(I realize it's been a while, and I hope you're ready because I am coming back with a whopper of a proposition!)
There's something about the phrase giving back that does not sit well with me. And rather than go the way of the easier harrumph response, I've taken time to sit in a space of discomfort to better understand what it is that bothers me about giving back.
What I've come to is that it isn't the giving part that troubles me, it's that to give back is predicated upon having received, accumulated or amassed from the system or society to which you are returning a favor. Inherently, the notion suggests a sort of classism and privilege in which the giver has been given more, and as such is better than, perhaps more than the receiver who presumably having less than, is also less than.
I know, I know. Sometimes we're up and sometimes we're down. But does this mean when we're down, we aren't in a position to give time, space, thought, affection, generosity? How about advocating simply giving – a genuine generosity and commitment to doing for each other? How about taking the back out of giving back and giving it back to the privilege mongers who started it in the first place?
When one of is not equal, none of us are equal. It's as simple and profound as that. The sooner as we shake off this inequality haze that encourages lame notions of privilege and classism, the sooner we can get on with the business of true rich living, with compassion, creativity, rich spirit and progress. Until then, we remain in versions of a sandbox that limit everyone.
Lately it has been impossible to ignore these battles of certainty, these clashes of truths. How can I ignore the clanging of that certain type of male; who believes so strongly in the truths he holds about whether or not a woman has the right to make her own decisions about her own body? How can I possibly shut out the trill condemning in pure ignorant certainty all other religions except its own?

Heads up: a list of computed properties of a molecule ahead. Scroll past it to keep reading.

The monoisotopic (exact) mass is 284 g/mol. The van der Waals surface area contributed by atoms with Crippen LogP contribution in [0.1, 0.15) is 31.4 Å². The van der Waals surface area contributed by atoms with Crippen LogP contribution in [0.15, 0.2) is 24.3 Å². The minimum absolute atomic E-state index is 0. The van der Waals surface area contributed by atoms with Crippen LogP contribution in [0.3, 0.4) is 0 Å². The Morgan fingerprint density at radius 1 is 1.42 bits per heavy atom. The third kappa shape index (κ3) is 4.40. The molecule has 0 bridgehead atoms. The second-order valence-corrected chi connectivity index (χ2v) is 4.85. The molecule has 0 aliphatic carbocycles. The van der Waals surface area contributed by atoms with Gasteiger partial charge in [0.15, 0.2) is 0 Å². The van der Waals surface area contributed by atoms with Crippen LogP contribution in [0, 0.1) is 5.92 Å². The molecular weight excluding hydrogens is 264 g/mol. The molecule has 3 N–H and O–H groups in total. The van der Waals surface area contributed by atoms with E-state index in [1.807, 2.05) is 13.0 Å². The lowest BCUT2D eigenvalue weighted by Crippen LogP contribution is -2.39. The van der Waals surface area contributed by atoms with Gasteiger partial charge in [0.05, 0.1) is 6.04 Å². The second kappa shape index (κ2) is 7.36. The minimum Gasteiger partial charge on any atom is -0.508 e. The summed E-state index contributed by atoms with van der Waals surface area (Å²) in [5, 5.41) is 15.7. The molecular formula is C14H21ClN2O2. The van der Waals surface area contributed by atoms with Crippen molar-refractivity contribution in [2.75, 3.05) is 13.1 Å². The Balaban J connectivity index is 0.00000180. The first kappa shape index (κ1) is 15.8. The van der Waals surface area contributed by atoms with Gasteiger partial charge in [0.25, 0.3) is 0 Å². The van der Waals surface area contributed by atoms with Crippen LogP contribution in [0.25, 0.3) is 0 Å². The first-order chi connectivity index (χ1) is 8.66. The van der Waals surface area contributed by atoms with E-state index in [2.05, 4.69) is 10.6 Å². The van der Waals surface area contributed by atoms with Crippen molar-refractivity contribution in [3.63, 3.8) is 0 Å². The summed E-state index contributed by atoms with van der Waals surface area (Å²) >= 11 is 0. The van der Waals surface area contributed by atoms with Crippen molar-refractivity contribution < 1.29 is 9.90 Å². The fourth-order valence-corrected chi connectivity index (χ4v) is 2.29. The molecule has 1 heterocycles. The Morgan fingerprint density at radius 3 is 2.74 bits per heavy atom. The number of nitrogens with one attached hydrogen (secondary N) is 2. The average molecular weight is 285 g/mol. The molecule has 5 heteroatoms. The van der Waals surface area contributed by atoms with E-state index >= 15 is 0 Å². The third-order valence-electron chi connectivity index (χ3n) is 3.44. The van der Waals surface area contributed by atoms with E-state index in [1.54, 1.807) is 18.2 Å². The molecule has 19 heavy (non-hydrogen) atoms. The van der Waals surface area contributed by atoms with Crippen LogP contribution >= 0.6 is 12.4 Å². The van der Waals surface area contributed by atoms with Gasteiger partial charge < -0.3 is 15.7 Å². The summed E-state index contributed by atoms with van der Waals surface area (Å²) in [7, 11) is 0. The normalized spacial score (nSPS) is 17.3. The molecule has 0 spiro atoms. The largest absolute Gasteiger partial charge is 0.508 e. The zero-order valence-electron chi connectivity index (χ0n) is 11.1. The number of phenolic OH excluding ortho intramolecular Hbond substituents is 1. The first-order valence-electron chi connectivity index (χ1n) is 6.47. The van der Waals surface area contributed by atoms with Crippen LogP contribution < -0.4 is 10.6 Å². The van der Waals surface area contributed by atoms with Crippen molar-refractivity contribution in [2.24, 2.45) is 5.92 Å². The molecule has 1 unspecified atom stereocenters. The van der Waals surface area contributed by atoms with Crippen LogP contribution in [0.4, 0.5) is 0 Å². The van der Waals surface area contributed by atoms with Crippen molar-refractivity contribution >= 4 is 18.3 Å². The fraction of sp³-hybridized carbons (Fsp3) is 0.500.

How paradoxical that something as absolute as the truth seems so very slippery in these times.
Here I stand, all at once unwavering in certain truths and evolving in others. What does this say about me? What does this say about the truth?
So, here's some truth telling.
Truths about me run on a spectrum. There are things that no one will doubt to be true about me: that I a generous collaborator, a staunch advocate for fairness and a fiercely loyal friend. One the opposite end, there are things that even my closest circle might find hard to believe about me. Somber things, like the fact that I am affective and empathetic to such depths that I cannot enter war museums without absorbing such deep sorrow it sometimes takes me days to recover. And somewhere in the middle would be things that might split the camp. Some of these truths are loaded with whimsy, like the fact that seeing a first star will still send me giddily into "star light, star bright, first star I see tonight, wish I may, wish I might have the wish I wish tonight" and a deeply-felt-eyes-tight-breath-held wish.
I am co-licensee and head of programming for TEDxNewYorkSalon.
In curating our salon for September 26th I invited our community into this paradoxical exploration. I extend this invitation to you. As we think about the truth, and as we think about the truths we hold dear about ourselves I share with you with two provocative TED talks and this inquiry into your truth:
As I had anticipated, the delayed Denver-Tokyo flight resulted in my missing the connection to Manila. The night before, I had already been alerted with an email from United Airlines letting me know that my flight scheduled the next day was delayed. They had not counted on a four-hour delay and the collateral damage on most of us on the plane. Sensibly, the airline arranged a hotel room 15 minutes from the airport and included 'meal vouchers' as compensation for their scheduling kerfuffle.